Mohammad Al-Kassim is an associate producer at Worldfocus. He blogs here about the significance of the visit of Saudi Arabia’s king to Syria.
Since ascending to the throne in 2005, Saudi Arabia’s King Abdullah is making his first visit to Syria. The visit is being enthusiastically received by officials and political analysts in both countries. Relations between the two nations became tense following the U.S invasion of Iraq and the kingdom’s support for it. Two years later, relations deteriorated further after the alleged Syrian link to the assassination of Lebanon’s ex-premier, Rafiq Hariri.
Saudi Arabia is aggressively trying to assert itself as the leader of both the Arab and Muslim worlds. Having two of the holiest sites in Islam located within its borders helps a lot, in addition to having lots of petrodollars to spread around.
On the other hand, Syria considers itself the last Arab state standing up for the Arab cause, and the only remaining Arab state that publicly challenges Israel. It therefore sees itself as the natural leader of the Arabs.
But there are other major issues that threaten the relationship between the kingdom and the republic.
Saudi Arabia is not happy with Syria’s close ties with Iran and it has concerns about Damascus’ support for the Lebanese Shiite party Hezbollah.
The issue of Iran’s growing influence in the Middle East disturbs Saudi Arabia, who represents the so-called “moderate Arab state.” The Saudis would love to bring Syria back into the “Arab side.” It’s very important for Saudi Arabia to have stubborn Syria on its side while aiming to take the leadership position for both the Arab and Muslim worlds.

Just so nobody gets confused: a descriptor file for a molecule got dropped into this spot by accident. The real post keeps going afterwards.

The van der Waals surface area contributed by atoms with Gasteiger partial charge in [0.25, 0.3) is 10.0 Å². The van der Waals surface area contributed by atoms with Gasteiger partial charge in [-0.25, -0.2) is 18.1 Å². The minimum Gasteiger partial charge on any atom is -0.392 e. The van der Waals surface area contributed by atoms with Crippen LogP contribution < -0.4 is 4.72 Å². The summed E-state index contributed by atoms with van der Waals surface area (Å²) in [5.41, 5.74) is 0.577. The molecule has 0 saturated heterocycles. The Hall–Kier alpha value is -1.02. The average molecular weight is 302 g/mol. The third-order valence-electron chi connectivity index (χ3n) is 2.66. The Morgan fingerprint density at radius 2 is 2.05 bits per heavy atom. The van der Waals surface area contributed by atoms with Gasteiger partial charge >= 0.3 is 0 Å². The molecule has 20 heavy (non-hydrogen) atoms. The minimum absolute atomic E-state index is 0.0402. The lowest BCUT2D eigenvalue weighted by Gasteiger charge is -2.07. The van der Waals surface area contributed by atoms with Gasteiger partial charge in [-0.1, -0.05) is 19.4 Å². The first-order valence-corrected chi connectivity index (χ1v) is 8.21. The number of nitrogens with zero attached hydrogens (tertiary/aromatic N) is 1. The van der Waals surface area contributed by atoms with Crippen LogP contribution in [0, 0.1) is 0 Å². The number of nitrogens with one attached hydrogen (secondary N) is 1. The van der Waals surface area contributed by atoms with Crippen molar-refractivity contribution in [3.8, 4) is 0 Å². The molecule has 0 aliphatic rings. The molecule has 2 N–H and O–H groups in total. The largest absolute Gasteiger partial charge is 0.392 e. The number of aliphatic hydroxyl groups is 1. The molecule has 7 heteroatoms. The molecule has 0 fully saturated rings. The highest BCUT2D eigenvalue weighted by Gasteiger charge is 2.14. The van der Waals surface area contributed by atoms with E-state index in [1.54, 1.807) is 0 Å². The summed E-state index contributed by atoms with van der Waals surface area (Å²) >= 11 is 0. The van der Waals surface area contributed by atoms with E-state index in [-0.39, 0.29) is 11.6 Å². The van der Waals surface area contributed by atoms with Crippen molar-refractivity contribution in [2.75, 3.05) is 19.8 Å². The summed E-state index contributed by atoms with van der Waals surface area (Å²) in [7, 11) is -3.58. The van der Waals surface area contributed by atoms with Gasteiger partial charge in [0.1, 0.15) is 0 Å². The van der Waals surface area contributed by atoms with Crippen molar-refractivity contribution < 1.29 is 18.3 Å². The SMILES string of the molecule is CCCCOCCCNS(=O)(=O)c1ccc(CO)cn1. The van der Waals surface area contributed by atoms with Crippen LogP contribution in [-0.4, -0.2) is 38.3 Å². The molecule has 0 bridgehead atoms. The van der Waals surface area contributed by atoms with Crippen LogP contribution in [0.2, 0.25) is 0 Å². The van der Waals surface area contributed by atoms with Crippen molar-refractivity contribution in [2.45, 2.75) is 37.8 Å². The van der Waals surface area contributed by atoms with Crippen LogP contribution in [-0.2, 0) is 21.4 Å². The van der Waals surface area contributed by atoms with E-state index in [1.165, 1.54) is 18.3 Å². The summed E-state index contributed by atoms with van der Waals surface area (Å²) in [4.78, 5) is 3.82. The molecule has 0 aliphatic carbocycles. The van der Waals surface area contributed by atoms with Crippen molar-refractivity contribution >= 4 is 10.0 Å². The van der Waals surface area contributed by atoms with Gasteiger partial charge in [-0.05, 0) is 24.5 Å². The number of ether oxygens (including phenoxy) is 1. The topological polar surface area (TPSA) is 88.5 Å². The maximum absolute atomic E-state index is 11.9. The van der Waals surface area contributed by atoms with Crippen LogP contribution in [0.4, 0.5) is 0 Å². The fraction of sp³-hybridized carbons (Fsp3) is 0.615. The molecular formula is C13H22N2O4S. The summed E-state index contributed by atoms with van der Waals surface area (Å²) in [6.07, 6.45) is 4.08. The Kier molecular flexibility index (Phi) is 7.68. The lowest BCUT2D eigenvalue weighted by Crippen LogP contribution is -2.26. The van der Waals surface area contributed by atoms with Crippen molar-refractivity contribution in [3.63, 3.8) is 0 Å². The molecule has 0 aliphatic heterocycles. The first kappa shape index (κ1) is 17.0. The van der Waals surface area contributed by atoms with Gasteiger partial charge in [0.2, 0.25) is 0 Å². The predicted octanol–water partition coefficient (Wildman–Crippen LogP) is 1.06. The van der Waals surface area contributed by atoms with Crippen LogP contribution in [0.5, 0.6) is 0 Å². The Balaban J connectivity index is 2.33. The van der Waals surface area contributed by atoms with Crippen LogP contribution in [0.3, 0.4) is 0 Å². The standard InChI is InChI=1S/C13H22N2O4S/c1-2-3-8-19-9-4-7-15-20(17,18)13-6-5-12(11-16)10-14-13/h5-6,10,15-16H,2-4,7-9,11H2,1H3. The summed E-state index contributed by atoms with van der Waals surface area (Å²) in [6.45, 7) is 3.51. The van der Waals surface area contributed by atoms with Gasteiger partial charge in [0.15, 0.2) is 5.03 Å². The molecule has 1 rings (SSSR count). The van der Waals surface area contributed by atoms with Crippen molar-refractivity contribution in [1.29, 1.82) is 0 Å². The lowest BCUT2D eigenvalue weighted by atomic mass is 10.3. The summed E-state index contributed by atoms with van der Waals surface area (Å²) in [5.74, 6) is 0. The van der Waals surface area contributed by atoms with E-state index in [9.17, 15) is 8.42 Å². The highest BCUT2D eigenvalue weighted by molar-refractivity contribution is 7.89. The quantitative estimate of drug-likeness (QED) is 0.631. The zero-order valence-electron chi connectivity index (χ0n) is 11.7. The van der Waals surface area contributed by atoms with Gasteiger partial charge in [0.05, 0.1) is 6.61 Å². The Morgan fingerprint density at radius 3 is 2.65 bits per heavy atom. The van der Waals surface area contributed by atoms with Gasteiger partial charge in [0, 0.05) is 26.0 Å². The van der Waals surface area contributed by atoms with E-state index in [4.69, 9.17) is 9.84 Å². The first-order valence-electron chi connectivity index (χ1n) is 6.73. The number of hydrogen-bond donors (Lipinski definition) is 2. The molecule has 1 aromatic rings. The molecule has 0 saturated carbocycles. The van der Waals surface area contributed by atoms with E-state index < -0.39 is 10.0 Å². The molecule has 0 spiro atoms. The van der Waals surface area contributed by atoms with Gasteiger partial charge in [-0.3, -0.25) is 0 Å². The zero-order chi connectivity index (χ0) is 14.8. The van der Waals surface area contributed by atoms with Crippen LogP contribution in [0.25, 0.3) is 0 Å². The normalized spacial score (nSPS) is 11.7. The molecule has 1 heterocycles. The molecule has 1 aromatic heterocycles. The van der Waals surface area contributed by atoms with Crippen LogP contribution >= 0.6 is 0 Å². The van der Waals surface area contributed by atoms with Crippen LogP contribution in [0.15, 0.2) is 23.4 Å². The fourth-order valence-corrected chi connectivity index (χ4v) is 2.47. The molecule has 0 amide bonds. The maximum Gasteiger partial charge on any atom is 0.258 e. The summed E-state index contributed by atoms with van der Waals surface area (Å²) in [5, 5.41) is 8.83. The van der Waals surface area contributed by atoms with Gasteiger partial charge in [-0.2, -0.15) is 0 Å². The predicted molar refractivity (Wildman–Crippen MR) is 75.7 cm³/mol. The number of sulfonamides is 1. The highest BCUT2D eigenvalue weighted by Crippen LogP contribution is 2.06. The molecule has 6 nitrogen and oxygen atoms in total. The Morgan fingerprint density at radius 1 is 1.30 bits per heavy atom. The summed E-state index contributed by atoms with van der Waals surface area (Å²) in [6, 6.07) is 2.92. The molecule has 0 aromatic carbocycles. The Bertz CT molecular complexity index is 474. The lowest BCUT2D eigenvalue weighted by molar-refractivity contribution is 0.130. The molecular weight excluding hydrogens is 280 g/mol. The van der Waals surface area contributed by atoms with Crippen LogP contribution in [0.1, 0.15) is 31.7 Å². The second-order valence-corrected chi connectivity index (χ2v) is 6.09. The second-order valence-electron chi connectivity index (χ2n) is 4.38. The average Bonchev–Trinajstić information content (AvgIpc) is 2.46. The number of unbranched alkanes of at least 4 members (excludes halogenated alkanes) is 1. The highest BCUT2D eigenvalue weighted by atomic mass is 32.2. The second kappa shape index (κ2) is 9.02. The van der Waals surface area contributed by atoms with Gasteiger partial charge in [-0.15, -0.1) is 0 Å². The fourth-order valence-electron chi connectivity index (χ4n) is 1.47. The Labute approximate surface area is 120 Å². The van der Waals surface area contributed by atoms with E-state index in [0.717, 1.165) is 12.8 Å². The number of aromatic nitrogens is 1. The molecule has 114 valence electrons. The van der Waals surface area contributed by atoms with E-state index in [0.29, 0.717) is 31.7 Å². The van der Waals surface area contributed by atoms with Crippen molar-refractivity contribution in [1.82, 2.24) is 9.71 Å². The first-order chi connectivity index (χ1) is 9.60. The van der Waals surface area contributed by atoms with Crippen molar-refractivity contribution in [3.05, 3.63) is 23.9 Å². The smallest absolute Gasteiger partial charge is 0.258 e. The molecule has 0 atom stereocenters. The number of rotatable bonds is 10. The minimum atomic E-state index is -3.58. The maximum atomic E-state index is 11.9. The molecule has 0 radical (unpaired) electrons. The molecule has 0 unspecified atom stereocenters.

If relations improve between the two countries, it may finally translate into the formation of a Lebanese government, the process of which has been deadlocked for months. Syria could use its influence on Hezbollah, and Saudi Arabia would do the same on its Lebanese Sunni ally led by Sa’ed Hariri.
Saudi Arabia certainly could use whatever tools at its disposals to persuade Syria. The rich oil monarchy can start by injecting some much-needed financial help into the Syrian economy. Saudi Arabia could also use its clout with the U.S. and help Syria with opening the door to diplomatic dealings with the White House, something the Syrian government is eager to do.
The thaw in the relationship is in motion; it seems that both leaders are in agreement that rapprochement must not be stopped. But how long will it be before both recall their ambassadors back home is anybody’s guess.
– Mohammad Al-Kassim